Patreon Topic 38: On Resting and Pushing

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From Maleck Odinsson comes this topic: “How do you know when to slow down and when to push through? When to let yourself rest and when to buckle down and power through?”

Before I tackle this, I have to say I giggled at this topic. Not because it is not needed or serious, but because I am really bad about slowing down, resting, and relaxing. Case in point, I am on a break and working on this topic instead of, say, playing a game on my phone, just listening to some music, watching something, or reading a book. My idea of reading for pleasure lately is cracking an academic-level book relevant to my religion, culture, or other topics of interest. I have found it a lot harder in the last couple of years to read fiction for pleasure. Exploring new forms of fiction or going back to the book equivalent of comfort food is probably in order because I used to read fiction all the time.

Óðinn and my other Gods have seldom had to push me to do or finish things relevant to my religion, whether that is research, spiritwork with Gods, Ancestors, and/or vaettir,, divination, and the like. Where He and other Gods have really had to push me is actually in the other direction: to relax, recuperate, and slow down. It’s damn funny to me when I type it out that right now I am actually working on relaxing. If I feel the writing bug and don’t scratch the itch it comes up later, sometimes worse. Often, in order to relax I have to do things that make me feel productive. It’s also true that some forms of work, like writing here, spiritwork, and divination can themselves be relaxing while also being work.

A pretty big tell for me if it is time to let myself rest is if Gods are telling me to slow down or relax. This is not something Gods do for/to me, generally, especially since there is trust and expectation on Their part that I will speak up if I am overwhelmed. So, if all I am thinking about is work, that is a big clue for me to explore what might be relaxing. If it is bad enough I will have to force myself to do something relaxing. Another big tell for me is that if I am doing something that I usually find relaxing, soothing, or enjoyable, and I am consistently worrying about ‘wasting my time’ then that means I need to acknowledge the feeling, let it pass, and keep on doing what it is I am doing.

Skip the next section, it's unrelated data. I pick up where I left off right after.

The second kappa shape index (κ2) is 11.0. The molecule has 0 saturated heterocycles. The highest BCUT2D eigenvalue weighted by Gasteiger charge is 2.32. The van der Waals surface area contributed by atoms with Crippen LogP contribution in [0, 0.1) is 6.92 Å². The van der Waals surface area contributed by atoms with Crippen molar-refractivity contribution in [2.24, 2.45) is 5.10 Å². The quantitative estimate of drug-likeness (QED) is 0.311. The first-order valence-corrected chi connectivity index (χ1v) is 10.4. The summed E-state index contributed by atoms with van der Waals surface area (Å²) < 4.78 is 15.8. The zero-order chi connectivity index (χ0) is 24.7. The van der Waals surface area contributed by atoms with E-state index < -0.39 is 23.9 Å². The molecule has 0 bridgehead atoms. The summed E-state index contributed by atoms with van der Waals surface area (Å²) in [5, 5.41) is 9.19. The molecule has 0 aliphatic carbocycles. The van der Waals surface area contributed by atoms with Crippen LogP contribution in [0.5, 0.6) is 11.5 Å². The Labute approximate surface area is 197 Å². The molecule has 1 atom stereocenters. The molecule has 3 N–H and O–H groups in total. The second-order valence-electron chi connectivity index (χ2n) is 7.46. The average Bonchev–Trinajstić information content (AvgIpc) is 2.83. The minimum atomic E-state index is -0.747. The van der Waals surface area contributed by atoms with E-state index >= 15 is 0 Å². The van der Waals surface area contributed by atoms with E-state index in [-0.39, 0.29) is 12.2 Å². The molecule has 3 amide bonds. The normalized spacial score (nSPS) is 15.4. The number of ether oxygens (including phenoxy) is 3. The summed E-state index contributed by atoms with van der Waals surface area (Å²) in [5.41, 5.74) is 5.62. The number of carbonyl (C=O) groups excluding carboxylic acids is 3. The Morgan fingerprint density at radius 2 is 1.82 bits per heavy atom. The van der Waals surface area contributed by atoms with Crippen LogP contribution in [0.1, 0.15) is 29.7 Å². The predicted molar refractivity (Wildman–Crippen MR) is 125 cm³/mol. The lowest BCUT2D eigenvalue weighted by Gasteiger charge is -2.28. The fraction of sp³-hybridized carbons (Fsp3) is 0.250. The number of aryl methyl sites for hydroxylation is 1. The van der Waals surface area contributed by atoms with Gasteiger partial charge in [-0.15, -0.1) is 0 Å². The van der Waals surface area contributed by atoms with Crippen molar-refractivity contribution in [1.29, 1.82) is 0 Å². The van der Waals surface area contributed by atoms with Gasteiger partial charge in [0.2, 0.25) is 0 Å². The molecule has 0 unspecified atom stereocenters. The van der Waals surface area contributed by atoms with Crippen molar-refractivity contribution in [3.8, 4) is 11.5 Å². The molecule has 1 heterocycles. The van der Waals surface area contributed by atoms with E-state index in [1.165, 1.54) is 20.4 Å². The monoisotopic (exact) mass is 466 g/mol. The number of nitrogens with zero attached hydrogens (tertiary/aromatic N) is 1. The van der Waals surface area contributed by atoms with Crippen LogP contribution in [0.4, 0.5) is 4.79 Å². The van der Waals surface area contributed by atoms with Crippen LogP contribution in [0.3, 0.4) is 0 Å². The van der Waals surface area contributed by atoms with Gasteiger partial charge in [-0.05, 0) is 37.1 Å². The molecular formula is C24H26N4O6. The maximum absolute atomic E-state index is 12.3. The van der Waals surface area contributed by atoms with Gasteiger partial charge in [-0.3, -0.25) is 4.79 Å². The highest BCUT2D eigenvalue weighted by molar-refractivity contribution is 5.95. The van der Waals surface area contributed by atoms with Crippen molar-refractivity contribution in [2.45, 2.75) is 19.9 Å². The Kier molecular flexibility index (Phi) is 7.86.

If it sounds like I am doing a lot of working around anxiety that is because I am. Unfortunately, the United States’ work ethic is pretty horrible. Despite growing up Catholic and being a Heathen now, escaping the WASP overculture’s influence on how we view, engage in, and relate to work is something I am still working on exorcising. Telling myself or being told “I am enough” or “I have done enough” or even “I can relax” is hard to accept, especially if I do not feel it. It is odd, though, because my initial impressions are usually right with regards to “I can and should power through this” or “I can and should relax”. Where I tend to trip up is the expectations I feel I should be fulfilling, which is why “I can and should power through this” gets weighted far heavier in my head than “I and should relax.” So part of this is that I am trying to listen to my instincts better on this, and the other part is that I am trying to stick to those guns where relaxation, recuperation, and rest is concerned.